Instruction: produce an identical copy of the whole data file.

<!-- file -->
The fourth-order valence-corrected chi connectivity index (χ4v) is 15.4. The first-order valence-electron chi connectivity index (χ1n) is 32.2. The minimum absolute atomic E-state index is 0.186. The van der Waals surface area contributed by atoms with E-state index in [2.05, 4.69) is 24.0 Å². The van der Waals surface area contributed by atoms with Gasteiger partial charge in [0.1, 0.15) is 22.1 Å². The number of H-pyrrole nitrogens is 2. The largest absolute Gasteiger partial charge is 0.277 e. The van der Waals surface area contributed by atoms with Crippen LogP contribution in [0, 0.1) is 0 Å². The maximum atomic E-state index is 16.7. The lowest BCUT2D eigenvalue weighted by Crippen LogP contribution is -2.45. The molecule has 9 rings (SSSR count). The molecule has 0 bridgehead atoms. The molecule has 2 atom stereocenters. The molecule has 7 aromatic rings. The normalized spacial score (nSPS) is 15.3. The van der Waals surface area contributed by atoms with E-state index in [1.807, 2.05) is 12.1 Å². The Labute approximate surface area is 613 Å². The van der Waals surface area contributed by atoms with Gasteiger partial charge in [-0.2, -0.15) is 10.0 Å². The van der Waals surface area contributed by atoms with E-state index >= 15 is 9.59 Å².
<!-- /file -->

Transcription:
The fourth-order valence-corrected chi connectivity index (χ4v) is 15.4. The first-order valence-electron chi connectivity index (χ1n) is 32.2. The minimum absolute atomic E-state index is 0.186. The van der Waals surface area contributed by atoms with E-state index in [2.05, 4.69) is 24.0 Å². The van der Waals surface area contributed by atoms with Gasteiger partial charge in [0.1, 0.15) is 22.1 Å². The number of H-pyrrole nitrogens is 2. The largest absolute Gasteiger partial charge is 0.277 e. The van der Waals surface area contributed by atoms with Crippen LogP contribution in [0, 0.1) is 0 Å². The maximum atomic E-state index is 16.7. The lowest BCUT2D eigenvalue weighted by Crippen LogP contribution is -2.45. The molecule has 9 rings (SSSR count). The molecule has 0 bridgehead atoms. The molecule has 2 atom stereocenters. The molecule has 7 aromatic rings. The normalized spacial score (nSPS) is 15.3. The van der Waals surface area contributed by atoms with E-state index in [1.807, 2.05) is 12.1 Å². The Labute approximate surface area is 613 Å². The van der Waals surface area contributed by atoms with Gasteiger partial charge in [-0.2, -0.15) is 10.0 Å². The van der Waals surface area contributed by atoms with E-state index >= 15 is 9.59 Å².